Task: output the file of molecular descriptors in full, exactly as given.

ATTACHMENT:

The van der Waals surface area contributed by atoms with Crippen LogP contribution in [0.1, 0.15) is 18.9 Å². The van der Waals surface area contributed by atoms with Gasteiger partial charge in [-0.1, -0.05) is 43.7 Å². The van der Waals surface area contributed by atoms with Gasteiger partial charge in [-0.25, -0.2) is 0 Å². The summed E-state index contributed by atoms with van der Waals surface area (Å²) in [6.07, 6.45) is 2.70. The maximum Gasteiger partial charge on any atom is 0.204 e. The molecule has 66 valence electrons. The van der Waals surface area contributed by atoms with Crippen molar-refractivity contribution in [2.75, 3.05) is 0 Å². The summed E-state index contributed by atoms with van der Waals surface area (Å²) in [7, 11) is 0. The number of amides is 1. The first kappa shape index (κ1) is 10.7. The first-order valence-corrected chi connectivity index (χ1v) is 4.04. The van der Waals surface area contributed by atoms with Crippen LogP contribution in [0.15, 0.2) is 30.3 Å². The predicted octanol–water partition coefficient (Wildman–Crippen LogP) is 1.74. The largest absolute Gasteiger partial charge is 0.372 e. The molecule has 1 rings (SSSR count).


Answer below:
The van der Waals surface area contributed by atoms with Crippen LogP contribution in [0.1, 0.15) is 18.9 Å². The van der Waals surface area contributed by atoms with Gasteiger partial charge in [-0.1, -0.05) is 43.7 Å². The van der Waals surface area contributed by atoms with Gasteiger partial charge in [-0.25, -0.2) is 0 Å². The summed E-state index contributed by atoms with van der Waals surface area (Å²) in [6.07, 6.45) is 2.70. The maximum Gasteiger partial charge on any atom is 0.204 e. The molecule has 66 valence electrons. The van der Waals surface area contributed by atoms with Crippen molar-refractivity contribution in [2.75, 3.05) is 0 Å². The summed E-state index contributed by atoms with van der Waals surface area (Å²) in [7, 11) is 0. The number of amides is 1. The first kappa shape index (κ1) is 10.7. The first-order valence-corrected chi connectivity index (χ1v) is 4.04. The van der Waals surface area contributed by atoms with Crippen LogP contribution in [0.15, 0.2) is 30.3 Å². The predicted octanol–water partition coefficient (Wildman–Crippen LogP) is 1.74. The largest absolute Gasteiger partial charge is 0.372 e. The molecule has 1 rings (SSSR count).